And it really works: The Pathless is one of the most unique, captivating open world games around. You play as a young huntress who is trying to put an end to The Godslayer, an evil entity who’s corrupting nature. With your trusty eagle friend and bow at your side, you must find a way to stop it, but nothing is spelled out for you.
The Pathless’ non-linear approach and simple yet massively enjoyable gameplay would be enough on their own, but when you mesh those with the game’s stunning aesthetic and amazing soundtrack, you have a single-player game worth hunting down on PS5.
3. Marvel’s Spider-Man: Miles Morales
Developer: Insomniac Publisher: SIE
While a little on the short side, Marvel’s Spider-Man: Miles Morales is the perfect dessert for the PS4 exclusive that points towards the direction for the franchise going forward.
Taking the reins of the titular Miles Morales with Peter Parker off on a well-earned vacation, you must put a stop to the destruction that the battle between the rebellious Underground and Roxxon corporation is wreaking on Manhattan, one Venom Blast at a time.
Though largely the same as the first game despite some new gadgets and powers, that old adage about things not being broken certainly applies here — Miles Morales is an enormously entertaining time with plenty of content to tuck into outside of the brief story.
With support for up to 60 frames per second gameplay or 4K resolution, web-swinging has never been as smooth and satisfying as this. Here’s hoping a full-fledged sequel improves on what is already a brilliant franchise — co-op Spider-Man, anyone?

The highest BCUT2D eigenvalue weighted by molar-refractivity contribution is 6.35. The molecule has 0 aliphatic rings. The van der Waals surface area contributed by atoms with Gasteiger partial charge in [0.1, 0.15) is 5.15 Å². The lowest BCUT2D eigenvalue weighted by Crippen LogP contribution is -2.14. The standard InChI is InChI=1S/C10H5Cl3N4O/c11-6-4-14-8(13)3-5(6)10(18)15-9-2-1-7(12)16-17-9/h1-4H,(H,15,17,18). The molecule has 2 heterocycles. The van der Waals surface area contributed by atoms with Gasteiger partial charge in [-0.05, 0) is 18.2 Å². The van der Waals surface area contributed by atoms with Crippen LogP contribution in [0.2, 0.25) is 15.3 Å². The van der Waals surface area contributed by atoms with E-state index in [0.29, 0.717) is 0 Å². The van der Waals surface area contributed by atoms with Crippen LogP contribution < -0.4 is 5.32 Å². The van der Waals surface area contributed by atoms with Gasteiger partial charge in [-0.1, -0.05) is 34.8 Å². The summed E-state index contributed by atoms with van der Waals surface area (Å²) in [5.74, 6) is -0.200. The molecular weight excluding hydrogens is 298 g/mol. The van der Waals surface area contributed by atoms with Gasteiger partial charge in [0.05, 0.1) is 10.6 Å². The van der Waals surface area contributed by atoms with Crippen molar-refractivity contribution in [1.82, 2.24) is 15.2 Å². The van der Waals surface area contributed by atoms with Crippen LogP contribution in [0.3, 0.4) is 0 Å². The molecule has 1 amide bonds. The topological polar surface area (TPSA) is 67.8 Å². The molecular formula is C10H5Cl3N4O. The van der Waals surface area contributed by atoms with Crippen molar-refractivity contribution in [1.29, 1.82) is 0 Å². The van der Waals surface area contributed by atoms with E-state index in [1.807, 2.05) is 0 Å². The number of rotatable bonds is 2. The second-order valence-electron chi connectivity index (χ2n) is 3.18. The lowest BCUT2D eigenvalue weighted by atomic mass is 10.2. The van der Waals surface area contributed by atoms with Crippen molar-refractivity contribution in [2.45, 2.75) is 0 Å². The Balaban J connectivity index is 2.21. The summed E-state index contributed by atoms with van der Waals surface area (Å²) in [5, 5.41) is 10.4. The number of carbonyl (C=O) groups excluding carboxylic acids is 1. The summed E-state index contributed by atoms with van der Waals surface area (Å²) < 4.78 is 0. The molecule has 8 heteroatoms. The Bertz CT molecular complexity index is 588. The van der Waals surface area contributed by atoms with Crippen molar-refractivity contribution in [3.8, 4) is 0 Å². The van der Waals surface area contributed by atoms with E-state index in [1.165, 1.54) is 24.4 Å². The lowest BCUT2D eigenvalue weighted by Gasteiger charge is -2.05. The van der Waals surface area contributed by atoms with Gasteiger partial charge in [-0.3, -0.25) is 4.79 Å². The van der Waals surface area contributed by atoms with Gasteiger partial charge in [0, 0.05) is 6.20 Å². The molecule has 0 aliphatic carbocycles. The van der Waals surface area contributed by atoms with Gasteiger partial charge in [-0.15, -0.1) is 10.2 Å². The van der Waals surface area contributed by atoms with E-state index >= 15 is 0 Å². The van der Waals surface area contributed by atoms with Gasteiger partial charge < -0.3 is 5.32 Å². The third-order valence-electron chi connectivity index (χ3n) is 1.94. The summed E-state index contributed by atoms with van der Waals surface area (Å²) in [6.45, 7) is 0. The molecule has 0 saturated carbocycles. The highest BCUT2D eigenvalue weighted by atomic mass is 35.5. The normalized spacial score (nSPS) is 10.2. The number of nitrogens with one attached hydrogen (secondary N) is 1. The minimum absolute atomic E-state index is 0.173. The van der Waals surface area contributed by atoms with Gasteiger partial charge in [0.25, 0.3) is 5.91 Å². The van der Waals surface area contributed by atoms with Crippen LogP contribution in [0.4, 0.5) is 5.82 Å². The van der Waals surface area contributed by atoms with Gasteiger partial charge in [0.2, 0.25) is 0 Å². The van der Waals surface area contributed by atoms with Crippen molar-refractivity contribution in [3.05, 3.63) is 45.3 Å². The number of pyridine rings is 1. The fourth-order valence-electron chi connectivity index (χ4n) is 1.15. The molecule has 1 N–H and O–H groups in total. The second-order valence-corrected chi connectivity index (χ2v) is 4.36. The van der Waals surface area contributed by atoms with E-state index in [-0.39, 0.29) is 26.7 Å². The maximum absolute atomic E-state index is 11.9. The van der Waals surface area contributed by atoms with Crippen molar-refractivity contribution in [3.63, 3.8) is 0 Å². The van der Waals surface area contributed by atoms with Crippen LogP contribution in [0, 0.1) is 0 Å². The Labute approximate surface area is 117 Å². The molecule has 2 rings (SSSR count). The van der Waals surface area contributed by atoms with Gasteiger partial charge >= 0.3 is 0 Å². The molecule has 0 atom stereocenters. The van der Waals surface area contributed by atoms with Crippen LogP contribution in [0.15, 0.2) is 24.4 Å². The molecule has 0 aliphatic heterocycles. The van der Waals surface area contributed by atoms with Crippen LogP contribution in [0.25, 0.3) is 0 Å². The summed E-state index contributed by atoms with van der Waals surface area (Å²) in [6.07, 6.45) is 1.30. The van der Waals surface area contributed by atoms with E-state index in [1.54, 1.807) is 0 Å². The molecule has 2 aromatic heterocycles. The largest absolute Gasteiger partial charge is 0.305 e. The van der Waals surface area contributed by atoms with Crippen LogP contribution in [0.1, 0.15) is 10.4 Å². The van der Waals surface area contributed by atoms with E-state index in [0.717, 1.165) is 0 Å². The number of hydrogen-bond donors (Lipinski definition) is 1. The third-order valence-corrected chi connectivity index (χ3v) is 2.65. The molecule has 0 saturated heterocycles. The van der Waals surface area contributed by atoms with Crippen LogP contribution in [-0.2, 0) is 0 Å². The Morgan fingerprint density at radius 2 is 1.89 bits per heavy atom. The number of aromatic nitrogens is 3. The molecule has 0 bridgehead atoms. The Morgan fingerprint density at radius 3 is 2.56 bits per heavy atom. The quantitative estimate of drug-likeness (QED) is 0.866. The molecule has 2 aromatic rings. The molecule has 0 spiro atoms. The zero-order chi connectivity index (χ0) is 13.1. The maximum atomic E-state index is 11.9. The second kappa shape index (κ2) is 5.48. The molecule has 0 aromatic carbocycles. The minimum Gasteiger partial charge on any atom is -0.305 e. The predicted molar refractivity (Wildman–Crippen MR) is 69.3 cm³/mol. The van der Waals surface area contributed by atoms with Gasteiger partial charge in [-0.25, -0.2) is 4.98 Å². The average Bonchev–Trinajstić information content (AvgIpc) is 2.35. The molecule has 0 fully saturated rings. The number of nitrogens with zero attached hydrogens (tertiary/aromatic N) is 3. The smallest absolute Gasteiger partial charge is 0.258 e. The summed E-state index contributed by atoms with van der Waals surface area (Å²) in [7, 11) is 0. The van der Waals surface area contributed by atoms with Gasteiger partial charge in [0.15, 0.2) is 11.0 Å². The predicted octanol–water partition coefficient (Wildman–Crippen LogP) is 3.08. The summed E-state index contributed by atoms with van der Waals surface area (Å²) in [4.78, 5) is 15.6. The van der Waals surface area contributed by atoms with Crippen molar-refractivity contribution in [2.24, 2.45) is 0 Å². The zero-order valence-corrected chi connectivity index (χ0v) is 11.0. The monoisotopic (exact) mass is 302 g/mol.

The closing act in the World of Assassination trilogy, Hitman 3 is the best way to say goodbye to 47 and Diana, at least for now.
Featuring similar gameplay to the first two excellent games, Hitman 3’s small tweaks to the formula don’t exactly reinvent the wheel, rather they just make an exceptionally dynamic game feel even more dynamic.
Drop into a sandbox and figure out how to take out the targets — that’s really all there is to it. However, it’s everything in the middle — all the experimentation with often hilarious results — that defines Hitman 3 as one of the best stealth games ever made.
A game designed to be played over and over with plenty to unlock, making each level completely different depending on how you approach it, Hitman 3 just keeps on giving. That’s especially true when you have bananas to throw and grape pressing machines to abuse.
1. Demon’s Souls
Developer: Bluepoint/FromSoftware Publisher: SIE
One of the most unloved games at the time of its initial release finally had the chance to launch with the audience it deserves alongside the PS5 — and it took the opportunity with both hands.
Few people seemed to really “get” Demon’s Souls when it first came out, leading to it becoming a bit of a cult classic, a curio in the history of Soulsborne that was perhaps a little tricky to go back to. With Bluepoint’s excellent remake, Demon’s Souls now has the following it should have had from day one.
Buffing out some of the original’s rough edges while keeping others to maintain its spirit, Demon’s Souls really isn’t going to sway those who haven’t loved From’s misery simulators in the past, no matter how pretty it looks and smooth it is to play.
However, for those who want to be challenged and inevitably dislodge their DualSense from drywall, Demon’s Souls is as good an origin as they come and yet another reminder that Bluepoint know how to remake the classics. What’s next?